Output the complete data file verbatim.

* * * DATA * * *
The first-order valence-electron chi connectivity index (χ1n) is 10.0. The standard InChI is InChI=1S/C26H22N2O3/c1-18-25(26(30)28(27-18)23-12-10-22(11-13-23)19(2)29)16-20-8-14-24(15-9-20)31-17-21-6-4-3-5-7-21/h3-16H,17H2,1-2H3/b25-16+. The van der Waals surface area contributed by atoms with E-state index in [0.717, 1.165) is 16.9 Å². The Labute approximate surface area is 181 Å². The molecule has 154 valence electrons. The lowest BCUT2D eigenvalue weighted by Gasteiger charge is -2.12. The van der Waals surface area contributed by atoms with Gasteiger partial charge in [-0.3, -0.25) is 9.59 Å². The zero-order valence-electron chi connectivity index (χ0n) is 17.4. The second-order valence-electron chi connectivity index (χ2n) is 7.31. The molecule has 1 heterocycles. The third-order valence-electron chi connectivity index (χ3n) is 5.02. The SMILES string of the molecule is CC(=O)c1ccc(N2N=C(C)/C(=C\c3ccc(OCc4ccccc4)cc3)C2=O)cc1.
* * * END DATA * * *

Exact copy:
The first-order valence-electron chi connectivity index (χ1n) is 10.0. The standard InChI is InChI=1S/C26H22N2O3/c1-18-25(26(30)28(27-18)23-12-10-22(11-13-23)19(2)29)16-20-8-14-24(15-9-20)31-17-21-6-4-3-5-7-21/h3-16H,17H2,1-2H3/b25-16+. The van der Waals surface area contributed by atoms with E-state index in [0.717, 1.165) is 16.9 Å². The Labute approximate surface area is 181 Å². The molecule has 154 valence electrons. The lowest BCUT2D eigenvalue weighted by Gasteiger charge is -2.12. The van der Waals surface area contributed by atoms with Gasteiger partial charge in [-0.3, -0.25) is 9.59 Å². The zero-order valence-electron chi connectivity index (χ0n) is 17.4. The second-order valence-electron chi connectivity index (χ2n) is 7.31. The molecule has 1 heterocycles. The third-order valence-electron chi connectivity index (χ3n) is 5.02. The SMILES string of the molecule is CC(=O)c1ccc(N2N=C(C)/C(=C\c3ccc(OCc4ccccc4)cc3)C2=O)cc1.